That is something I thought as I pushed the double stroller home over snow banks on a cold Tuesday afternoon. The girl had just been for her first eye exam. She is often skittish in new situations and with new people, but I was more nervous than her. With the boy on my lap I sat tensely while she read out the numbers projected on the wall across the room. Only when I started to hear the very goods from the optometrist did I begin to exhale.

She has twenty-twenty vision the doctor said. I grinned. There is no sign of myopia (high myopia can contribute to macular degeneration) she told me. I could have cried with joy.

I didn't. I bundled the kids back into their snowsuits while they licked at the caramels pilfered from the candy dish in the eyeglass store. I managed to get us out the door and started towards home. As I walked I felt giddy with relief. I was sure I would never care as much about her doing well on a test as I did with this one. 

10 comments:

  1. What a heartbreaking, but at the same time, joyous post. I'm praying for your husband, that something more be found to help.

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  2. Thank you for the honest, wonderful post. I wish I could be so eloquent when I pour it all out.

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  3. I can only imagine how relieved you must have felt.
    (great post!)

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  4. I'm giddy with relief for you too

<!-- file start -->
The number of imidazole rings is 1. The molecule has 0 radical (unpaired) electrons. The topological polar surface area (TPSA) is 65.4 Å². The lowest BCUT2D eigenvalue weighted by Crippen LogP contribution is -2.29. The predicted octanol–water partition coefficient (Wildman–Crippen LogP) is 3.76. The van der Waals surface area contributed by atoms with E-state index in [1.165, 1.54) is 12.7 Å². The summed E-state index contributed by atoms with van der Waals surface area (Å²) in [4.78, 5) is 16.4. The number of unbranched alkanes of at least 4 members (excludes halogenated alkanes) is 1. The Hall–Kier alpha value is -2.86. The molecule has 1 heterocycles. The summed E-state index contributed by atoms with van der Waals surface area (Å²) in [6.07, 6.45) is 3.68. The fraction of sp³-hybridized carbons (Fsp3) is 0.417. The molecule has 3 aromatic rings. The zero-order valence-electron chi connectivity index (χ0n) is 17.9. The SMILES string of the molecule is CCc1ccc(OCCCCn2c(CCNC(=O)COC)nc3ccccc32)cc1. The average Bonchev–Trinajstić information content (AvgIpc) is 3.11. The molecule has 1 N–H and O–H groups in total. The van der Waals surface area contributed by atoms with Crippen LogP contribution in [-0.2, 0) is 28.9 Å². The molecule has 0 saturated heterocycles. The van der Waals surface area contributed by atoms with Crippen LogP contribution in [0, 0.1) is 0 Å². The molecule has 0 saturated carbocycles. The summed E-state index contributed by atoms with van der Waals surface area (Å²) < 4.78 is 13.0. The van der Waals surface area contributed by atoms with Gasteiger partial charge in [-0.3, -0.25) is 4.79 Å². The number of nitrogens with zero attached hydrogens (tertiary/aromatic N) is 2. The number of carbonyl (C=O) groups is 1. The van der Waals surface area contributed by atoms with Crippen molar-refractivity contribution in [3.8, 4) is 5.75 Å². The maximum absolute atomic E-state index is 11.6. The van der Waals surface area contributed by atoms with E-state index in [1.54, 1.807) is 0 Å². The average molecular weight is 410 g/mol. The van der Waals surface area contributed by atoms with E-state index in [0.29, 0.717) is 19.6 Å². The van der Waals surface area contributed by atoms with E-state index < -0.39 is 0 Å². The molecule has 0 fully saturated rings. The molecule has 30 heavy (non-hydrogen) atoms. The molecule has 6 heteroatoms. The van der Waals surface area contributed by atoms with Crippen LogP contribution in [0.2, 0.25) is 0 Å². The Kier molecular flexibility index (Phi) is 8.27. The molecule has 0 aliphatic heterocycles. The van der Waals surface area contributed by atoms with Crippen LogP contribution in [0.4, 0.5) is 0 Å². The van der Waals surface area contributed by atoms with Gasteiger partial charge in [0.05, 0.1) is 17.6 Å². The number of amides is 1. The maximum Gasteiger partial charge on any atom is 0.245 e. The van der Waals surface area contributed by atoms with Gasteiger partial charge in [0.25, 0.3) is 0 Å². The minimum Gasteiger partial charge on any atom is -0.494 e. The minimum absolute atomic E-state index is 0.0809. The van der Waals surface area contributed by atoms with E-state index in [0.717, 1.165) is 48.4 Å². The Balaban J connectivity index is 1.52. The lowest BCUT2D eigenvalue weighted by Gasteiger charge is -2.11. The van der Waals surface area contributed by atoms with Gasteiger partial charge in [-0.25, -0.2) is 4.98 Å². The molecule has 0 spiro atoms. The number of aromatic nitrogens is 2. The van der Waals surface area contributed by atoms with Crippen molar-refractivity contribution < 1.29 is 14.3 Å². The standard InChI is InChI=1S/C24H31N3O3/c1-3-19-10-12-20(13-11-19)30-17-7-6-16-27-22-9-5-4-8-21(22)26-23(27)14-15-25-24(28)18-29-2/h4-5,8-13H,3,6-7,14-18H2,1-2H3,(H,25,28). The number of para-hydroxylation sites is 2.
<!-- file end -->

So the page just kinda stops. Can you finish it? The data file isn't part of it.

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  5. I'm so glad to hear that your daughter's vision is good.

    And I'm sorry to hear about your husband. I didn't know this.

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  6. My MIL has been dealing with macular degeneration for years and it's absolutely one of the hardest things to see progress. And I hear you about your kids eyesight, except that our pediatric ophthalmologist said that Cait has strabismus so we get to go every 6 months for drops and poking. It was hard to come to terms with, especially when I considered that she would likely be teased for her crossed eye when she entered school. At first it was all I could see, but over the last year and a half it's been much easier to miss when you first glance at her.

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  7. I am praying there will be a cure for your husband. Wonderful news about your children though. (Hugs) Laura

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  8. Thanks for sharing this Brie. I'm relieved for you too.

    It is my new year's resolution to go get my eyes checked too, I've been procrastinating far too long and I know I need glasses.

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  9. Wow, I can't imagine the relief that you are feeling. I am so glad that she did well as well.

    I hope that there is still some good news in DH's future.

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  10. What a relief. My husband's grandmother was recently part of a trial at the Eye Institute for macular degeneration that involved light therapy and those eye needles. After 6 months she went from barely being able to see the numbers on the microwave to crocheting and reading again. It's been steady for the past year or so.